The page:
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Neolithic Reverence for Nature, Imagined as 'Goddess' Figurines

The Neolithic period marked the transition of human culture from hunter-gatherers to settled agricultural civilizations. One of the oldest known civilizations, which persisted for 1,000 years, was called Çatalhöyük (Catal Huyuk). This culture was remarkable for being gender and status egalitarian, non-warring, and based on religious reverence for Nature, creatively imagined as ‘Goddess’ sculptures. This course is a scholarly presentation of archeological results, especially by Dr. Gimbutas, and discusses recent analyses of ancient DNA. This class will explore how this era and these ancestors challenge current assumptions about the potential of humans.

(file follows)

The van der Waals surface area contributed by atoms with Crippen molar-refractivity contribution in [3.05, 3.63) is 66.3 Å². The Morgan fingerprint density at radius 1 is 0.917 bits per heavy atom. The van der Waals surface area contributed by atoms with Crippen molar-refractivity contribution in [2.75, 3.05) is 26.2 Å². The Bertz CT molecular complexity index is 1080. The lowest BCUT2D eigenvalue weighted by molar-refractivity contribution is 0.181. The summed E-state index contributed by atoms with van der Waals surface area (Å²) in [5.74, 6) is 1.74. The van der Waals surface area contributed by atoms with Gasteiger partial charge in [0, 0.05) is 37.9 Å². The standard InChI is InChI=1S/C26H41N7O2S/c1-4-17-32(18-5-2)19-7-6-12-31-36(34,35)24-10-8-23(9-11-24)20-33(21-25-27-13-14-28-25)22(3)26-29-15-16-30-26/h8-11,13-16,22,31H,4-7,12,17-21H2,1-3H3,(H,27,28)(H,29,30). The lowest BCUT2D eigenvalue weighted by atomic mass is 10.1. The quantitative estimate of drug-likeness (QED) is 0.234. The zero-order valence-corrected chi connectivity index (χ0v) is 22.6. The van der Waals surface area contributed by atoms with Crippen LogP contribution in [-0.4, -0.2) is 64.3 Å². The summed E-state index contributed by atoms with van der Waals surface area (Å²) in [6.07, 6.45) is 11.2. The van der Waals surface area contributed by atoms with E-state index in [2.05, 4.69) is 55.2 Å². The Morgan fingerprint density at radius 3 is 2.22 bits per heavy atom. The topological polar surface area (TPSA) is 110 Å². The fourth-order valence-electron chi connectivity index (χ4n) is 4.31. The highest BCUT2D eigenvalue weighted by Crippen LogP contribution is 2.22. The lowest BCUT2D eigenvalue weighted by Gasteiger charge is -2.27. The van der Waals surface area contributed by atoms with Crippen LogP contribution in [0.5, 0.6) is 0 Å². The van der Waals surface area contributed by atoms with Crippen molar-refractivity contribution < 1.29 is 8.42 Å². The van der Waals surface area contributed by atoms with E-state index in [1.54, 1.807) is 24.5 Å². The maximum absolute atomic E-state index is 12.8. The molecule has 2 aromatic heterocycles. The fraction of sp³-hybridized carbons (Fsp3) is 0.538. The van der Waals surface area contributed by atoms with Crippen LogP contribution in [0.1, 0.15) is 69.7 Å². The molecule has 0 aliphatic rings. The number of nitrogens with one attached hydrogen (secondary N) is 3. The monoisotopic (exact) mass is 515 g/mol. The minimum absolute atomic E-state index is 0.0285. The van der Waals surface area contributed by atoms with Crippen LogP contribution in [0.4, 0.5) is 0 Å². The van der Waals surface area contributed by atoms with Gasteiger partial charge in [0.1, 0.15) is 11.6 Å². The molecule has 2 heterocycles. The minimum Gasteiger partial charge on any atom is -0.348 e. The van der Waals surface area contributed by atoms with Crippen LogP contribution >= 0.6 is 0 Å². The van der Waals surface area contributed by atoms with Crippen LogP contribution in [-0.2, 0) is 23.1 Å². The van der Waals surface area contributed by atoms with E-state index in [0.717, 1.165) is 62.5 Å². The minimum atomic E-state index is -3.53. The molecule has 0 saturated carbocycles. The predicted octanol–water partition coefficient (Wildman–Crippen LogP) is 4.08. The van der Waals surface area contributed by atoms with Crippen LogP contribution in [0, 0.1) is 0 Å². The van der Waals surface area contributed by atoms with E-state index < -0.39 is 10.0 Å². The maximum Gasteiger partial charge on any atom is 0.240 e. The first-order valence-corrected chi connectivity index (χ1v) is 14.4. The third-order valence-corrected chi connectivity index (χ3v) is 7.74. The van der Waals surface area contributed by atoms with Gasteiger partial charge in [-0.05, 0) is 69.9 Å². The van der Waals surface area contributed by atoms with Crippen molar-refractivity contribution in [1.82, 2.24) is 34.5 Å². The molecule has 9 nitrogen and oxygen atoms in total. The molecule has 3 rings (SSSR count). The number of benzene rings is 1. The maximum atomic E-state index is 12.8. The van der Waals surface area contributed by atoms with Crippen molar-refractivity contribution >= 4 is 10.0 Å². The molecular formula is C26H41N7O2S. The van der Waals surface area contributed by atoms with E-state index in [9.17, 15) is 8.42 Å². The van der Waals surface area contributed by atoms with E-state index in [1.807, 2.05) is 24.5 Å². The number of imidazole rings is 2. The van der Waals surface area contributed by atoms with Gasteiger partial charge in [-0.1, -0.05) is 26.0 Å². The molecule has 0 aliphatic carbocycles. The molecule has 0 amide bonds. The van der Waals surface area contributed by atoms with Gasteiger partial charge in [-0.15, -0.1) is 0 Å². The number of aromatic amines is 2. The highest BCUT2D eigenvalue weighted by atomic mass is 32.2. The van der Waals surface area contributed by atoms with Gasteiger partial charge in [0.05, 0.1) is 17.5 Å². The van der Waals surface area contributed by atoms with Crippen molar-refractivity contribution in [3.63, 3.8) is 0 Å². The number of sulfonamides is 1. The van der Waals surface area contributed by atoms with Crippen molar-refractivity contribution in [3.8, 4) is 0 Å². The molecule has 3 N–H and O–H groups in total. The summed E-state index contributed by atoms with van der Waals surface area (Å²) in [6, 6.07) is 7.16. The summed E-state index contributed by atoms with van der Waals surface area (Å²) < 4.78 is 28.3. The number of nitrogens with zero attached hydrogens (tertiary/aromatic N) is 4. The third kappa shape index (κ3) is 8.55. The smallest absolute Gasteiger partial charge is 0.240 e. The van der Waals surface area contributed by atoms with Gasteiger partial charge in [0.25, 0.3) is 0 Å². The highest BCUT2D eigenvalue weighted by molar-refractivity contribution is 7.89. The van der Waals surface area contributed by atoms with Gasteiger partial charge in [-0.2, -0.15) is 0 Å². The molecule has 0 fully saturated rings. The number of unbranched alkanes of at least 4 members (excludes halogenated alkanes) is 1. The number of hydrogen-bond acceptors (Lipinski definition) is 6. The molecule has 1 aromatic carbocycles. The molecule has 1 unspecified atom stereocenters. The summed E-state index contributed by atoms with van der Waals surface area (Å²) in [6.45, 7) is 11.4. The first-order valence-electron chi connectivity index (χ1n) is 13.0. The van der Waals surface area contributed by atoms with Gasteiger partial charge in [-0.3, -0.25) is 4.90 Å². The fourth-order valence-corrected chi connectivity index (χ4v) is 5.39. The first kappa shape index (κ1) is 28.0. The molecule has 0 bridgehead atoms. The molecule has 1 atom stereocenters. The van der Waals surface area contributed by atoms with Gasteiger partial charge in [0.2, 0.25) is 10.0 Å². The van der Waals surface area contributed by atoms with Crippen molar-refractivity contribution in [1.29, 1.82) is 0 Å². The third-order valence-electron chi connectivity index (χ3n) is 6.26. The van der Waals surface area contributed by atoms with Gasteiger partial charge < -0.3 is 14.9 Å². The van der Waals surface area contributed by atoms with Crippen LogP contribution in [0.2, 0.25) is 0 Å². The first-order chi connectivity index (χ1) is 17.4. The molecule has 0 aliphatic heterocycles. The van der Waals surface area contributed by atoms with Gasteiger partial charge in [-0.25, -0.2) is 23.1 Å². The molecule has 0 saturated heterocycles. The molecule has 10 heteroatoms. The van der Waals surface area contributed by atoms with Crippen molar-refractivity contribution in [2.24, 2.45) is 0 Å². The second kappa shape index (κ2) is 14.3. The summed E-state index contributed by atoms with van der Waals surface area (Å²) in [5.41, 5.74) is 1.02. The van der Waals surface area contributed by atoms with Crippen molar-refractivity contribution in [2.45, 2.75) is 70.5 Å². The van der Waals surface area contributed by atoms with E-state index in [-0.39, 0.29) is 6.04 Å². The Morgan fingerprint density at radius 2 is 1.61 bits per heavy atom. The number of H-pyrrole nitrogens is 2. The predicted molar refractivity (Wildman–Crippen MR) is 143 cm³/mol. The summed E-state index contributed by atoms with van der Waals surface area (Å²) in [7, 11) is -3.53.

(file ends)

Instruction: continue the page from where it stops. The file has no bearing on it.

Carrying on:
Donna Armstrong is a retired professor of epidemiology, specializing in social/environmental sustainability, community food security, and food gardening. After retiring, she practiced sustainable farming in Kentucky. She now practices permaculture design, urban food growing, and community sustainability in Harrisonburg.

There are no scheduled sessions at this time. Sign up to be notified when this course is available.

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